He identified me, too, as a sort of journalistic godson of Jonathan Daniels, the Raleigh editor who had written A Southerner Discovers the South (1938). In fact, Albert spoke more volubly about Daniels than about my own dubious qualifications as a repository of Southern sensibility. I offered to put him in touch with Daniels, but—“You remind Yoder,” Albert wrote in his account, “that it is not really Jonathan Daniels himself in the flesh that you have come to make personal contact with . . . but rather (as metaphysical as it might sound), the idea . . . of Jonathan Daniels. ‘The Jonathan Daniels fallout, man. Among the younger fellows. . . . Like yourself.’ ”
I was able to offer partial repayment for the honor of being Albert’s sort-of subject in a review of his trademark treatise, The Omni-Americans (1970). He had guessed, probably during our first encounter in New York, that, having grown up in a world richly saturated by black idiom, habit, and culture—albeit paternalistically—I would affirm his impassioned conviction that the sensibility we shared was “incontestably mulatto,” a complex blend of racial influences.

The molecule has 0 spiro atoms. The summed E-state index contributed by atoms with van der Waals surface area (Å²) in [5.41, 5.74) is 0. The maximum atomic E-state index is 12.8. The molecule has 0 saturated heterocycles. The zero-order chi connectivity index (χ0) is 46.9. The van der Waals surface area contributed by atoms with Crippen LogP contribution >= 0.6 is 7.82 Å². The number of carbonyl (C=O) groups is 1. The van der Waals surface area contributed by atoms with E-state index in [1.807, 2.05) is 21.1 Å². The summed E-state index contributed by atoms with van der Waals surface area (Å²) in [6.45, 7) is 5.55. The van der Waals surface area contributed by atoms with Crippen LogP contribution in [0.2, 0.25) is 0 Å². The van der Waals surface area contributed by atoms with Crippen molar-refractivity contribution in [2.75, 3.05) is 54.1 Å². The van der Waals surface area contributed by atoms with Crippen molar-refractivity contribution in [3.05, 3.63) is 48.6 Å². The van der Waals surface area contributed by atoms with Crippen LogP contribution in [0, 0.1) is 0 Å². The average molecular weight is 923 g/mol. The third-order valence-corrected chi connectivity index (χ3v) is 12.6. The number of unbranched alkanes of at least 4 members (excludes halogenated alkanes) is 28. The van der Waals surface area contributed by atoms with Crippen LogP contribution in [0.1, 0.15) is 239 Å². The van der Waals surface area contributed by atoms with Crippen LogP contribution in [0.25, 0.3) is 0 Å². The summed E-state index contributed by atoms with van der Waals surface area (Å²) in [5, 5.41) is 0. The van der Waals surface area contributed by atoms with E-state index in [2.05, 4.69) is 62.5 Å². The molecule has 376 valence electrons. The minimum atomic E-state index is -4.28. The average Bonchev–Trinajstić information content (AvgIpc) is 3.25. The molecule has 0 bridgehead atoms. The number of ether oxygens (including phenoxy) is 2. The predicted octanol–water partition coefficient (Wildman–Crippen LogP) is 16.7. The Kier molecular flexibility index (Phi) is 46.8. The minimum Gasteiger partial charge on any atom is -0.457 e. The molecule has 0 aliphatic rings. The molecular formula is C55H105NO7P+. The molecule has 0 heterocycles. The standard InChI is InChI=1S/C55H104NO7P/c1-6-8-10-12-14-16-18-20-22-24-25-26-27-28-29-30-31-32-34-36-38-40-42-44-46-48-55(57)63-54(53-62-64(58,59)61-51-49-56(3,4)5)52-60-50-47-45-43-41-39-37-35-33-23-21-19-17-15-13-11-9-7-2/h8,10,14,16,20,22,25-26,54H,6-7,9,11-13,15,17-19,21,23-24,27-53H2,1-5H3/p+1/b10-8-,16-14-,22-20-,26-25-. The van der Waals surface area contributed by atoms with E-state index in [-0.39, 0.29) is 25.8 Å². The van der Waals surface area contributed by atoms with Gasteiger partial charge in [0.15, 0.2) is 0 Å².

It deeply irked Albert that, at this yeasty time (the late sixties), “Negro life” (as it was then called) could be seen only as “a pathetic manifestation of black cowardice, self-hatred, escapism and self-destructiveness corroborating [white] notions of black inferiority.” This, indeed, was an era when many phony voices were being heard and heeded—the era of Leonard Bernstein’s fatuous radical-chic party for the Black Panthers and Tom Wolfe’s memorable essay about white bureaucratic suckups. Albert had the guts to say what others silently thought.